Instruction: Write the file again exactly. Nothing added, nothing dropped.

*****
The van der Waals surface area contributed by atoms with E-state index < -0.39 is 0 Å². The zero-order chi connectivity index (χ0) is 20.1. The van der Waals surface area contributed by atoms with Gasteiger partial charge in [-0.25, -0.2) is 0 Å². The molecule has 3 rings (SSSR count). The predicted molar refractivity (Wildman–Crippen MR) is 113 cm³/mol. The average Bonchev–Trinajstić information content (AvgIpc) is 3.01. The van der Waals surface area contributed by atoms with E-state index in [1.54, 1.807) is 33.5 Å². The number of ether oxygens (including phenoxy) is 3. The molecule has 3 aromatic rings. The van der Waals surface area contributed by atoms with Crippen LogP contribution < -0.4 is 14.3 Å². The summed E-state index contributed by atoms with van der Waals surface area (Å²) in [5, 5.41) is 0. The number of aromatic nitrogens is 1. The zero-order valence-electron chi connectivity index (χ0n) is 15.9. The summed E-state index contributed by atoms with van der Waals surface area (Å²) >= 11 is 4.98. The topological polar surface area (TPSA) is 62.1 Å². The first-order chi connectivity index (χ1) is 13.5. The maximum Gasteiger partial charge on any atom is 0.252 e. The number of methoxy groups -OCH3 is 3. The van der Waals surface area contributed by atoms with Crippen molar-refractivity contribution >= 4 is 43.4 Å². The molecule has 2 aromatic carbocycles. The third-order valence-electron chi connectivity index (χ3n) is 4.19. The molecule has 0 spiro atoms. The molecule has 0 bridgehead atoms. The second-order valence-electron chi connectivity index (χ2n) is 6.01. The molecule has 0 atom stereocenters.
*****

The van der Waals surface area contributed by atoms with E-state index < -0.39 is 0 Å². The zero-order chi connectivity index (χ0) is 20.1. The van der Waals surface area contributed by atoms with Gasteiger partial charge in [-0.25, -0.2) is 0 Å². The molecule has 3 rings (SSSR count). The predicted molar refractivity (Wildman–Crippen MR) is 113 cm³/mol. The average Bonchev–Trinajstić information content (AvgIpc) is 3.01. The van der Waals surface area contributed by atoms with E-state index in [1.54, 1.807) is 33.5 Å². The number of ether oxygens (including phenoxy) is 3. The molecule has 3 aromatic rings. The van der Waals surface area contributed by atoms with Crippen LogP contribution < -0.4 is 14.3 Å². The summed E-state index contributed by atoms with van der Waals surface area (Å²) in [5, 5.41) is 0. The number of aromatic nitrogens is 1. The zero-order valence-electron chi connectivity index (χ0n) is 15.9. The summed E-state index contributed by atoms with van der Waals surface area (Å²) >= 11 is 4.98. The topological polar surface area (TPSA) is 62.1 Å². The first-order chi connectivity index (χ1) is 13.5. The maximum Gasteiger partial charge on any atom is 0.252 e. The number of methoxy groups -OCH3 is 3. The van der Waals surface area contributed by atoms with Crippen molar-refractivity contribution >= 4 is 43.4 Å². The molecule has 2 aromatic carbocycles. The third-order valence-electron chi connectivity index (χ3n) is 4.19. The molecule has 0 spiro atoms. The molecule has 0 bridgehead atoms. The second-order valence-electron chi connectivity index (χ2n) is 6.01. The molecule has 0 atom stereocenters.